Q: What is the ISTTF?
A: The Internet Safety Technical Task Force is a group of Internet businesses, non-profit organizations, academics and technology companies that have joined together to identify effective tools and technologies to create a safer Internet environment for children and youth..
Q: Why was the Task Force
A: The Internet Safety Technical Task Force was convened in response to an agreement between MySpace and 49 State Attorneys General. The agreement, announced on January 14, 2008, reads, in part:
“MySpace will organize, with support of the Attorneys General, an industry-wide Internet Safety Technical Task Force (“Task Force”) devoted to finding and developing … online safety tools with a focus on finding and developing online identity authentication tools. This Task Force will include Internet businesses, identity authentication experts, non-profit organizations, and technology companies. … The Task Force will establish specific and objective criteria that will be utilized to evaluate existing and new technology safety solutions.”
Q: Who is on the
A: The Task Force includes Internet businesses, identity authentication experts, non-profit organizations, academies and technology companies. The Task Force is chaired by John Palfrey, and co-directed by danah boyd and Dena Sacco, all of the
The Task Force will also include two sub-groups, the Research Advisory Board and the Technology Advisory Board. Membership on these boards was determined by the
Q: Who named the members
of the Task Force?
A: Members of the Task Force were invited to participate by MySpace, pursuant to its agreement with the Attorneys General.
Q: What is the Research
A: The Research Advisory Board (RAB) is chaired by the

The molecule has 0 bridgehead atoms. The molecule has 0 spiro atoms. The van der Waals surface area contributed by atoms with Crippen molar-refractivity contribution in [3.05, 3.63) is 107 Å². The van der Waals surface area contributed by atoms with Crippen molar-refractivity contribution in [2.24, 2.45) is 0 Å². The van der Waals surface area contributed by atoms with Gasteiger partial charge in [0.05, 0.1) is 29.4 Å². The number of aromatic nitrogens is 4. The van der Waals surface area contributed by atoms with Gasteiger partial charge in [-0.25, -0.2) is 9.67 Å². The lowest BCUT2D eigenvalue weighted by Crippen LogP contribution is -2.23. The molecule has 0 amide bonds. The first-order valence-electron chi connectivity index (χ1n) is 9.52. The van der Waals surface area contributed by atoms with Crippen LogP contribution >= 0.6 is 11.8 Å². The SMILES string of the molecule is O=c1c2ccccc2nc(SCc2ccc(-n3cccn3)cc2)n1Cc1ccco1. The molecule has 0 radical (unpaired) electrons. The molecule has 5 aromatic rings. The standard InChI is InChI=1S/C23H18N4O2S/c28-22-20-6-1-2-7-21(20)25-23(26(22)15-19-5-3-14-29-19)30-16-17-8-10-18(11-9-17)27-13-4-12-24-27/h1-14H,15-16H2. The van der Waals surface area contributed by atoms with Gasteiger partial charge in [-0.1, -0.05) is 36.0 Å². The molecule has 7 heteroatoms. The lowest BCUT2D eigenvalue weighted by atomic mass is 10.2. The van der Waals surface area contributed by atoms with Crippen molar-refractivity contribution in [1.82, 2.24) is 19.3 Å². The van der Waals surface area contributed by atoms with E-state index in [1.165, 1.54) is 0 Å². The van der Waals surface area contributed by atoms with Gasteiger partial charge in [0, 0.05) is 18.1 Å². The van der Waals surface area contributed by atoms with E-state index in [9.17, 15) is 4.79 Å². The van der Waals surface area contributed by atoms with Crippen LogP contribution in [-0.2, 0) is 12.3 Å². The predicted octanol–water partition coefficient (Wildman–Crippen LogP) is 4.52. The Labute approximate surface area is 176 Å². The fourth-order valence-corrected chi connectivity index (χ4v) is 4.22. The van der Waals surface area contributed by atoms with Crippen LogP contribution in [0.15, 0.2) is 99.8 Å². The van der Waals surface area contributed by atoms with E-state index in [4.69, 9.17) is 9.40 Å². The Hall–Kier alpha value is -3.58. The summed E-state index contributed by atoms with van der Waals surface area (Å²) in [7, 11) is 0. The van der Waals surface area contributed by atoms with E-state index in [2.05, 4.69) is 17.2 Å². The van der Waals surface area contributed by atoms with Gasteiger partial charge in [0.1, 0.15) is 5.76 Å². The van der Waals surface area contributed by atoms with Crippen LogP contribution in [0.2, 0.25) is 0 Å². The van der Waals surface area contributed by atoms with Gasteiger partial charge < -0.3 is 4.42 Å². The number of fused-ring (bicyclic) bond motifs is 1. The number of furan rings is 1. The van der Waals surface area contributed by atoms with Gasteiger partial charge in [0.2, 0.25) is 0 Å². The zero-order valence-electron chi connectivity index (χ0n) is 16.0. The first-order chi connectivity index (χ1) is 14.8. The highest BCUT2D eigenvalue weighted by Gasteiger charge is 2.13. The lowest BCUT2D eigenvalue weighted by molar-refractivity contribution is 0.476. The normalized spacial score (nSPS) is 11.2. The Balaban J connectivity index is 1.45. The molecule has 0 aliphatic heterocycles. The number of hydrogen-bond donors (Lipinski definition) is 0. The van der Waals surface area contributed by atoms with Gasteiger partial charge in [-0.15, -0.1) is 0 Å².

Q: What is the Technology
A: The Technology Advisory Board (TAB) is chaired by Laura DeBonis (formerly of Google), and is comprised of twelve members and eight observers representing a cross section of industry expertise and scholarship, including computer scientists, security experts, and technologists. The TAB’s purpose is to examine possible technology solutions to the problems of youth online safety. Through a formal evaluation process, the TAB will consider technologies introduced by the Task Force, those that emerge through the Research Advisory Board, and those introduced by the public. To this end, the TAB recently announced a call for technology submissions from vendors working in this area. The TAB will assess proposed technology solutions in terms of their viability, effectiveness, security, and potential pitfalls in relation to the goals of the Task Force, and will write a report to the Task Force based on their findings. As with the Research Advisory Board, the
Q: What is the scope of
the Task Force’s inquiry?
A: The scope of the Internet Safety Task Force’s inquiry is to consider those technologies that industry and end users can utilize to keep children and youth safe on the Internet. The bulk of the Task Force's attention will be given to issues concerning contact: preventing harmful contact with adults, preventing harmful contact with other minors (including cyber bullying and sexual predation). As time allows, we will also address two content areas: preventing access to inappropriate content and preventing illegal content (such as child pornography). The Task Force will consider youth safety on the Internet as a whole, rather than looking at one particular environment. The solutions to be considered include a broad range of technology tools and services. The Task Force also recognizes the importance of other solutions – such as social norms, law, policy, and market factors – and will situate technology-based solutions within the context of these other types of solutions.
Q: What will the Task
A: The Task Force is responsible to the Attorneys General for quarterly reports, as well as a Final Report due on December 31, 2008.
Q: How will the
Task Force operate?
A: To undertake its work, the Task Force will hold a series of meetings open only to Task Force members and those they invite to make presentations. In addition, there will be one meeting open to the public to be held in September 2008 at
Q: When will the Task
A: The Task Force is scheduled to hold four meetings throughout the year, as well as a public meeting in September 2008 at
Q: How can I get involved
in the Task Force?
A: For practical reasons membership is currently closed; however, we strongly encourage and appreciate input from stakeholders on all sides of this important issue, including the technology industry, law enforcement, youth advocates, educators and families.
public participation in the problem-solving work of the Task Force, we will
host a public meeting at
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Last updated January 13, 2009